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The Power of Ensemble Methods in Data Science

- Reading Time: 2 minutes

Thanks to the development of Big Data and Artificial Intelligence, Data Scientists can use data learning models to perform predictive analyses. Among the most effective methods is ensembling.

So what is it all about? How does model assembly work? What are its advantages and disadvantages? That’s what we’re going to find out in this article.

What is ensembling?

Ensembling combines several neural network models to solve a given problem. Each model uses its own learning techniques. This enriches predictions.

With model ensemble learning, it is possible to obtain much more reliable and relevant results than with any single model.

How does model ensembling work?

Any learning model requires the use of large quantities of data to produce relevant results. However, depending on the technique used, care must be taken in selecting the right components (share of bias and variance).

Here are a few examples of learning techniques:

  • Bagging: the aim is to reduce variance, in order to improve the stability of predictions. In this case, you need components with low bias and high variance. The biases then counteract the variances. This makes the results less sensitive to the specifics of the training data.
  • Boosting: conversely, the aim is to reduce bias. To achieve this, models are run sequentially.
  • Stacking: improves accuracy while keeping variance and bias low. This is particularly useful for random forests.

In principle, ensembling runs the models separately before combining the predictions. This model assembly then reduces the variance of predictions obtained on test and validation data.

Good to know:

Although the combination of several models can produce more reliable predictions, the number of models should be limited. This is both because of the costs involved in training, but also because of a drop in performance linked to the addition of new models.

Generally speaking, the right balance is between 3 and 10 trained models. This is the number that will deliver the best results.

What are the advantages?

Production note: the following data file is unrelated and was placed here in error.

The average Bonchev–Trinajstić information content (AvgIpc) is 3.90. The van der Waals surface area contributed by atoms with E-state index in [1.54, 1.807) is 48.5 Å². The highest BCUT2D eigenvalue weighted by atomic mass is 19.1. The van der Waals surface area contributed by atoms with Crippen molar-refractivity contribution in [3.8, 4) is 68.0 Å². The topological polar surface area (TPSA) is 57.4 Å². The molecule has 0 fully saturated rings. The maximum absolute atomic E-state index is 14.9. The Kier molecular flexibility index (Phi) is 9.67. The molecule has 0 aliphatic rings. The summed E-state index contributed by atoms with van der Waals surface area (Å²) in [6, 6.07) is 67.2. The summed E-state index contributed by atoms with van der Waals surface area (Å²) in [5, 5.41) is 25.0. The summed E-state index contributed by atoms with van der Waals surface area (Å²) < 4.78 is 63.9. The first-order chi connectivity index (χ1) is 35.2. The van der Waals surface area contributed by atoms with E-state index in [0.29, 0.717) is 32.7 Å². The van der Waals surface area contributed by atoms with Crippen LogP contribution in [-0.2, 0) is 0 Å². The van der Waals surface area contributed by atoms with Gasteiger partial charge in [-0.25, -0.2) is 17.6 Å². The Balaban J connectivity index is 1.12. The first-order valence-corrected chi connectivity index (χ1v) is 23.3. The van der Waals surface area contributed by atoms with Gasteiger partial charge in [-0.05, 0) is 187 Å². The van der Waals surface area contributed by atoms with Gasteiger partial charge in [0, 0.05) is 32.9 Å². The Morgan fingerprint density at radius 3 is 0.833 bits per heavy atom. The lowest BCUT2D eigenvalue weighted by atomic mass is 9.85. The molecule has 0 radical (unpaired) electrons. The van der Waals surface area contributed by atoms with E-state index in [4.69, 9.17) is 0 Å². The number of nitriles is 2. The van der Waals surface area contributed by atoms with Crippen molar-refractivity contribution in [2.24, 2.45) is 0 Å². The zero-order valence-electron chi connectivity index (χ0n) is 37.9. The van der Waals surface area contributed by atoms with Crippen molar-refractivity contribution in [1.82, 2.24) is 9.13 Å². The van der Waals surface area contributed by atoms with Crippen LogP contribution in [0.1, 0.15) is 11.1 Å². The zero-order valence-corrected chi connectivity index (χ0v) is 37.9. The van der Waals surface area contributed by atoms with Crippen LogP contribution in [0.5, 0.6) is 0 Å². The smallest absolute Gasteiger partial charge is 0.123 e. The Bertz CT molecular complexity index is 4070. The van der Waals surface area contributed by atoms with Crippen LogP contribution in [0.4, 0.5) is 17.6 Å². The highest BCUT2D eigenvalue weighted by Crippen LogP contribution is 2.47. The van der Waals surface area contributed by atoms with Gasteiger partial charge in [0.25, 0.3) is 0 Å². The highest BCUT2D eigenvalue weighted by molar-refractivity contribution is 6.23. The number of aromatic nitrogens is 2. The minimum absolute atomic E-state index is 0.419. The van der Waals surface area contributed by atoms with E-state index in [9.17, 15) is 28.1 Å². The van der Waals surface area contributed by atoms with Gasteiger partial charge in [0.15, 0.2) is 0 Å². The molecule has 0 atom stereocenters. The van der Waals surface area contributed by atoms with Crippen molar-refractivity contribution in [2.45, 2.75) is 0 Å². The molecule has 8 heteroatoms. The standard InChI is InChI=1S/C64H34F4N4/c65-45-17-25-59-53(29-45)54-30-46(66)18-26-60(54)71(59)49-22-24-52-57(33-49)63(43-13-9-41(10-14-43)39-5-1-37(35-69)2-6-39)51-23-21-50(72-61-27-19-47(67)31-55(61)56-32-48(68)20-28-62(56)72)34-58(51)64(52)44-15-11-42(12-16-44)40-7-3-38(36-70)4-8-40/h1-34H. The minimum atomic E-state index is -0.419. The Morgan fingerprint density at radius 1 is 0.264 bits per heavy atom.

Ensembling is one of the most commonly used Machine Learning techniques. And with good reason: it offers data experts a multitude of benefits:

  • Accuracy: in general, model assemblies offer better results than any single-component model. In most cases, results improve with the size of the ensemble. But as we saw earlier, it’s important to strike the right balance. In other words, don’t add too many models.
  • Relevance: model assemblies are better able to generalize in response to a given problem. This limits the dispersion of analyses.
  • Flexibility: with ensembling, Data Scientists have access to large quantities of data, but it is entirely possible to adapt results to the level of information available. In particular, they can select the best model from among several choices.

What are the limits?

Although ensembling is very effective, it does have certain limitations. For example:

  • Only models trained with the same parameters can be combined;
  • Some learning models cannot be assembled. This is particularly true of models trained using K-Fold cross-testing, with vectors or image features, partitioned models or computer vision models.

Things to remember :

  • Ensembling combines several neural network models to optimize the relevance of predictive results.
  • Prior to assembly, each model is run separately, with its own learning techniques.
  • Model ensemble learning improves the accuracy and relevance of predictions.
  • That said, it is not possible to use this technique with all models.

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